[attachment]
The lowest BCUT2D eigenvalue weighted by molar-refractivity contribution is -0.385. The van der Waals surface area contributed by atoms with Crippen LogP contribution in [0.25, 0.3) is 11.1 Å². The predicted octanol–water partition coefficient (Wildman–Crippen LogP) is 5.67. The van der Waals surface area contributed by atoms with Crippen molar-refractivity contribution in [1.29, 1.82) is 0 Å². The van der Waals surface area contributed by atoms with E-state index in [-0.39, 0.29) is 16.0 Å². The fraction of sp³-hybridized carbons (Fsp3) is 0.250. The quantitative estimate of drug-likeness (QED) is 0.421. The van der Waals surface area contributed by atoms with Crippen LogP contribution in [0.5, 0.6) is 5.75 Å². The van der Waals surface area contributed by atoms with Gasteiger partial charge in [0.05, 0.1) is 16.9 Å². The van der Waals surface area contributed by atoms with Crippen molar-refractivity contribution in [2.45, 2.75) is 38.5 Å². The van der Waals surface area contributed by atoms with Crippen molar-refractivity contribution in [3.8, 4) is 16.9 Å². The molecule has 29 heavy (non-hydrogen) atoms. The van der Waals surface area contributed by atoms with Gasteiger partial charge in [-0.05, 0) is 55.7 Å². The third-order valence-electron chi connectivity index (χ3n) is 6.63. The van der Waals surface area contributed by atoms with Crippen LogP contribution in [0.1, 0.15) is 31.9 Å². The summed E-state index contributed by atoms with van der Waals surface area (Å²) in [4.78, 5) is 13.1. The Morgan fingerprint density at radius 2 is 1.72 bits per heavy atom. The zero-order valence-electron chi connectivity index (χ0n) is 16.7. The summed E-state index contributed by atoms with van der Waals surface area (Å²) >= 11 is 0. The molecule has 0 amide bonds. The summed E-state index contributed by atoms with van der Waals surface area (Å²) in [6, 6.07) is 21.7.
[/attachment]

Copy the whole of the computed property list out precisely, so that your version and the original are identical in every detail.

The lowest BCUT2D eigenvalue weighted by molar-refractivity contribution is -0.385. The van der Waals surface area contributed by atoms with Crippen LogP contribution in [0.25, 0.3) is 11.1 Å². The predicted octanol–water partition coefficient (Wildman–Crippen LogP) is 5.67. The van der Waals surface area contributed by atoms with Crippen molar-refractivity contribution in [1.29, 1.82) is 0 Å². The van der Waals surface area contributed by atoms with E-state index in [-0.39, 0.29) is 16.0 Å². The fraction of sp³-hybridized carbons (Fsp3) is 0.250. The quantitative estimate of drug-likeness (QED) is 0.421. The van der Waals surface area contributed by atoms with Crippen LogP contribution in [0.5, 0.6) is 5.75 Å². The van der Waals surface area contributed by atoms with Gasteiger partial charge in [0.05, 0.1) is 16.9 Å². The van der Waals surface area contributed by atoms with Crippen molar-refractivity contribution in [2.45, 2.75) is 38.5 Å². The van der Waals surface area contributed by atoms with Crippen molar-refractivity contribution in [3.8, 4) is 16.9 Å². The molecule has 29 heavy (non-hydrogen) atoms. The van der Waals surface area contributed by atoms with Gasteiger partial charge in [-0.05, 0) is 55.7 Å². The third-order valence-electron chi connectivity index (χ3n) is 6.63. The van der Waals surface area contributed by atoms with Crippen LogP contribution in [0.1, 0.15) is 31.9 Å². The summed E-state index contributed by atoms with van der Waals surface area (Å²) in [4.78, 5) is 13.1. The Morgan fingerprint density at radius 2 is 1.72 bits per heavy atom. The zero-order valence-electron chi connectivity index (χ0n) is 16.7. The summed E-state index contributed by atoms with van der Waals surface area (Å²) >= 11 is 0. The molecule has 0 amide bonds. The summed E-state index contributed by atoms with van der Waals surface area (Å²) in [6, 6.07) is 21.7.